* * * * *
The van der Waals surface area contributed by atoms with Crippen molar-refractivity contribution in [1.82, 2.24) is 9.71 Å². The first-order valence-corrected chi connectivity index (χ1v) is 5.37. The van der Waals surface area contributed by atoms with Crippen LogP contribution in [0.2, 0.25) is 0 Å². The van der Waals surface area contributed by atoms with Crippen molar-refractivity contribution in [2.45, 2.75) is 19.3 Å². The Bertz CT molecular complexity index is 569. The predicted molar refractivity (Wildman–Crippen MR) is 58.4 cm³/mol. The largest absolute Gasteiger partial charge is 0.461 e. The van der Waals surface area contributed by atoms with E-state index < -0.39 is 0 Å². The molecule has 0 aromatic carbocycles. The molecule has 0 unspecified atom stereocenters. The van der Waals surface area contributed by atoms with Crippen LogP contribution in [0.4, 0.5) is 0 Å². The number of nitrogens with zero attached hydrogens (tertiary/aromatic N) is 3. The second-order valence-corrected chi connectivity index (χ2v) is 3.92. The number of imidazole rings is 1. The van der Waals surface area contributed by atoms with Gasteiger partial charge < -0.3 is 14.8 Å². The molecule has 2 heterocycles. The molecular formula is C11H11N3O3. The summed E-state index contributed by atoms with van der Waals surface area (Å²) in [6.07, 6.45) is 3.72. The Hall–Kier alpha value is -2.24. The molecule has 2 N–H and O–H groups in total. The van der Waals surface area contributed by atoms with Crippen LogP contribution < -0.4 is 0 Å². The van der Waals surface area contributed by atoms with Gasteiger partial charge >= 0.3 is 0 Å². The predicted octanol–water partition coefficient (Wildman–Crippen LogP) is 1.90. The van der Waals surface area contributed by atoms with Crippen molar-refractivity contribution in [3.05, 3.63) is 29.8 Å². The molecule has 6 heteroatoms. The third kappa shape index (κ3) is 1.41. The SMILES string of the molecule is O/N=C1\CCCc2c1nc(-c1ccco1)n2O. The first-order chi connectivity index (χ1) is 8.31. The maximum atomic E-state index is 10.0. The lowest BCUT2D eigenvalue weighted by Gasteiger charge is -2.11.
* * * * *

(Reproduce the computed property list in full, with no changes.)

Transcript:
The van der Waals surface area contributed by atoms with Crippen molar-refractivity contribution in [1.82, 2.24) is 9.71 Å². The first-order valence-corrected chi connectivity index (χ1v) is 5.37. The van der Waals surface area contributed by atoms with Crippen LogP contribution in [0.2, 0.25) is 0 Å². The van der Waals surface area contributed by atoms with Crippen molar-refractivity contribution in [2.45, 2.75) is 19.3 Å². The Bertz CT molecular complexity index is 569. The predicted molar refractivity (Wildman–Crippen MR) is 58.4 cm³/mol. The largest absolute Gasteiger partial charge is 0.461 e. The van der Waals surface area contributed by atoms with E-state index < -0.39 is 0 Å². The molecule has 0 aromatic carbocycles. The molecule has 0 unspecified atom stereocenters. The van der Waals surface area contributed by atoms with Crippen LogP contribution in [0.4, 0.5) is 0 Å². The number of nitrogens with zero attached hydrogens (tertiary/aromatic N) is 3. The second-order valence-corrected chi connectivity index (χ2v) is 3.92. The number of imidazole rings is 1. The van der Waals surface area contributed by atoms with Gasteiger partial charge < -0.3 is 14.8 Å². The molecule has 2 heterocycles. The molecular formula is C11H11N3O3. The summed E-state index contributed by atoms with van der Waals surface area (Å²) in [6.07, 6.45) is 3.72. The Hall–Kier alpha value is -2.24. The molecule has 2 N–H and O–H groups in total. The van der Waals surface area contributed by atoms with Crippen LogP contribution < -0.4 is 0 Å². The van der Waals surface area contributed by atoms with Gasteiger partial charge >= 0.3 is 0 Å². The predicted octanol–water partition coefficient (Wildman–Crippen LogP) is 1.90. The van der Waals surface area contributed by atoms with Crippen molar-refractivity contribution in [3.05, 3.63) is 29.8 Å². The molecule has 6 heteroatoms. The third kappa shape index (κ3) is 1.41. The SMILES string of the molecule is O/N=C1\CCCc2c1nc(-c1ccco1)n2O. The first-order chi connectivity index (χ1) is 8.31. The maximum atomic E-state index is 10.0. The lowest BCUT2D eigenvalue weighted by Gasteiger charge is -2.11.